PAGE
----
Antitrust/Media Consolidation Bleg
For some reason, I got thinking a little bit about antitrust law this afternoon, a subject on which I’m somewhat conflicted and about which my knowledge is definitely lacking. What I’m wondering is whether there’s a huge conflict between the theory behind antitrust regulation and antitrust regulation in practice (for purposes of this bleg, I’m considering FCC media consolidation rules as included in antitrust regulation; media consolidation-related stats are also the stats I’m most interested in here).
Specifically, what I’m wondering is:
How often does the government actually wind up preventing a merger vs. how often does it permit it with restrictions vs. how often does it attempt to intervene but nonetheless permit it without restrictions?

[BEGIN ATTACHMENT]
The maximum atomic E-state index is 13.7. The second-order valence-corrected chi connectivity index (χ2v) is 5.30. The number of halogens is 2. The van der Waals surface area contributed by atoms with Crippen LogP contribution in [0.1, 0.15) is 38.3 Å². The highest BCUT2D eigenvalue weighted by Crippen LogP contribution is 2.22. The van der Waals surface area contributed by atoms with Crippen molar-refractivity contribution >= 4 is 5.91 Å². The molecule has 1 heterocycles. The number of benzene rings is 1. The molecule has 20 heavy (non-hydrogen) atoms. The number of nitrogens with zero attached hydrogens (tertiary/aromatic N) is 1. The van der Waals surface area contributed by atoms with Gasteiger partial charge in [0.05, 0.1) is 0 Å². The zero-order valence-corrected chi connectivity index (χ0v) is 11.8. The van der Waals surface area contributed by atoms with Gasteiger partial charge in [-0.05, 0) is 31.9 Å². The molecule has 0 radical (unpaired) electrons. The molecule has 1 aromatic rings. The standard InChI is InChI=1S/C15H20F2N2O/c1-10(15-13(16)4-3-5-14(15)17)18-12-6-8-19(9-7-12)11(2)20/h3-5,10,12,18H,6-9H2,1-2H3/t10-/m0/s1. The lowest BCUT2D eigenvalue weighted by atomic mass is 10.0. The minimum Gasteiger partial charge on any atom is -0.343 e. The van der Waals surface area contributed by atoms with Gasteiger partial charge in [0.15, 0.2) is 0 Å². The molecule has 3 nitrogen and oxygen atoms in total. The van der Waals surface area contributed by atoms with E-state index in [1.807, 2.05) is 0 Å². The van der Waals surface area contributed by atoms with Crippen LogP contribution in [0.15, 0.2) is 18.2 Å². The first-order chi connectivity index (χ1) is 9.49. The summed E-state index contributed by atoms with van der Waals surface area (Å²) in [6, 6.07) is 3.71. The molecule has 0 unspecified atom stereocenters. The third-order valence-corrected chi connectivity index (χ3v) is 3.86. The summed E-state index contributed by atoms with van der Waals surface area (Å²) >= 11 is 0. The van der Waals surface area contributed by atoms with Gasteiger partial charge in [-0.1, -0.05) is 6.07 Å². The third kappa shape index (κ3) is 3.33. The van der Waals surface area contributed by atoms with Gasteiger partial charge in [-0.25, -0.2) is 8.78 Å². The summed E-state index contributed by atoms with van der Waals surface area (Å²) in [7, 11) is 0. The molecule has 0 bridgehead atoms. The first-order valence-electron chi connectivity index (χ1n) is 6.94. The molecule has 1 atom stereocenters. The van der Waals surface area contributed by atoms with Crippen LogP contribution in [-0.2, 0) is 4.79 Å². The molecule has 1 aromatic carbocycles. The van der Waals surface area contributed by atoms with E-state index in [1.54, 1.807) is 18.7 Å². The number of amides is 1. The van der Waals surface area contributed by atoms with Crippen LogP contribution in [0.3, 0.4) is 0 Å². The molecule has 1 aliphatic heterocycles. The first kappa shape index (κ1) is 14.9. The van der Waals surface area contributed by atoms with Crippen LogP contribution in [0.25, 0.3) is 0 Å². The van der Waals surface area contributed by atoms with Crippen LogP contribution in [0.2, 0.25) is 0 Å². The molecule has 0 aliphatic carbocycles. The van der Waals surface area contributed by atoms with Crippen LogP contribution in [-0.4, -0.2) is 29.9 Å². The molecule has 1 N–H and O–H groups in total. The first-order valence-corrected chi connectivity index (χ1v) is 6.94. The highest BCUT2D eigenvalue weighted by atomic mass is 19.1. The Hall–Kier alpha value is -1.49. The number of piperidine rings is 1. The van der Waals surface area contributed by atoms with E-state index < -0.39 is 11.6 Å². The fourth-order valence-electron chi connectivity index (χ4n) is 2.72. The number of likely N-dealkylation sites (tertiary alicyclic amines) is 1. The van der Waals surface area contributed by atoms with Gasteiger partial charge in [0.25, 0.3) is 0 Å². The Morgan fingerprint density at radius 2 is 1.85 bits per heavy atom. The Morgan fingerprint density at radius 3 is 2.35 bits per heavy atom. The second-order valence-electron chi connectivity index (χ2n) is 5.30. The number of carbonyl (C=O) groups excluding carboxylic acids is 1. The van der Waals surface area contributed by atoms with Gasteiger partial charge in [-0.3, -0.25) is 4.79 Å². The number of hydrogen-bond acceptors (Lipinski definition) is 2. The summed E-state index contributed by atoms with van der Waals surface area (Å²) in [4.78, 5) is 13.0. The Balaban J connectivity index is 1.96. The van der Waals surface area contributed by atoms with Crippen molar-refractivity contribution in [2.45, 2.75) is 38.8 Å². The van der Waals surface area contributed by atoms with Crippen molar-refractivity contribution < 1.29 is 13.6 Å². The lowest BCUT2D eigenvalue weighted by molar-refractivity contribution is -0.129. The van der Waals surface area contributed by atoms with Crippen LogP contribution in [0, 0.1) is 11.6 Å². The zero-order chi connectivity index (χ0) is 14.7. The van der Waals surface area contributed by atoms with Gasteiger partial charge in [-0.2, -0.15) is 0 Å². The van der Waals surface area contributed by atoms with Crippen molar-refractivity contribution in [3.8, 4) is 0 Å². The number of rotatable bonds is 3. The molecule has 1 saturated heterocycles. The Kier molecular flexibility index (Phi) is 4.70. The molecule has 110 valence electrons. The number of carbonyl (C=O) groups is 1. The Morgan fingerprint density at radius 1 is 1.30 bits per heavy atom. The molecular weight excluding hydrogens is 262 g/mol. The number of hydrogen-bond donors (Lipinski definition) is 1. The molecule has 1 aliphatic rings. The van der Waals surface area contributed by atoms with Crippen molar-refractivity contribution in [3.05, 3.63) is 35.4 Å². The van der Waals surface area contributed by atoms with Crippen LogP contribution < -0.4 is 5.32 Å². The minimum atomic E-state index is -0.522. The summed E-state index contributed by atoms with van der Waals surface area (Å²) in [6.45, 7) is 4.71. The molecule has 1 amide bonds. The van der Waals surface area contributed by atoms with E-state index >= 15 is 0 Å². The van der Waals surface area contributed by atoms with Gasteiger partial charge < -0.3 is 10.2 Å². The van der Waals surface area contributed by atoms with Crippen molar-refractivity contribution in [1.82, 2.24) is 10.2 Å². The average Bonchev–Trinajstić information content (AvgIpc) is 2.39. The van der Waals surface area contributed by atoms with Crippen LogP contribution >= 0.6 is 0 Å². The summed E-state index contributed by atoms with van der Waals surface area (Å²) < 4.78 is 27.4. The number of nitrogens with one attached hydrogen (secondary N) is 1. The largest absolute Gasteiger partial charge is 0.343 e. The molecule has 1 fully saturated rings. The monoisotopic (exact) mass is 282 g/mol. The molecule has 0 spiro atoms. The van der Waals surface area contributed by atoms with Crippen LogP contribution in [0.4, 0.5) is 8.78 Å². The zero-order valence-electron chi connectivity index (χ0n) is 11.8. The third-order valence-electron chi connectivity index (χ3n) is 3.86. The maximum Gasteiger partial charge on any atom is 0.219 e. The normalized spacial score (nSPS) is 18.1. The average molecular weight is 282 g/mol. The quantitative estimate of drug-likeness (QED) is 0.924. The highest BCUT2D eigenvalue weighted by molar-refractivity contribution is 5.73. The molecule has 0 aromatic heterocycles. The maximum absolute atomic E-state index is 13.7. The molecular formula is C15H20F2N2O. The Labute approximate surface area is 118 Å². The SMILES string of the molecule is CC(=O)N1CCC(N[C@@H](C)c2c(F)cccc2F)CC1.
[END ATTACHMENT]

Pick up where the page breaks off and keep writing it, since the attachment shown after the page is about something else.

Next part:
My assumption is that the second category is by far the largest category, and that it is fairly rare that the government outright blocks a merger.
So the hypothesis is that antitrust laws (and especially media consolidation rules) actually don’t do a lot to prevent monopolization or consolidation while simultaneously granting the government direct control of the industry in question. In the case of media consolidation, the effects on First Amendment freedoms, open government, and the media’s willingness to commit journalism would be particularly grave. If true – and I honestly have no idea if the evidence supports it – then from a libertarian’s perspective, an outright prohibition of a merger would be superior to most circumstances under which merger would actually be permitted, while from a liberal’s perspective, a government refusal to intervene at all would in most circumstances be preferable to a government decision to intervene.
Again, I’m even less familiar with these areas of the law than probably a lot of non-lawyers, so if this hypothesis is completely absurd for any reason, including any unstated assumptions I’ve made, then I’ll have no problem being told so.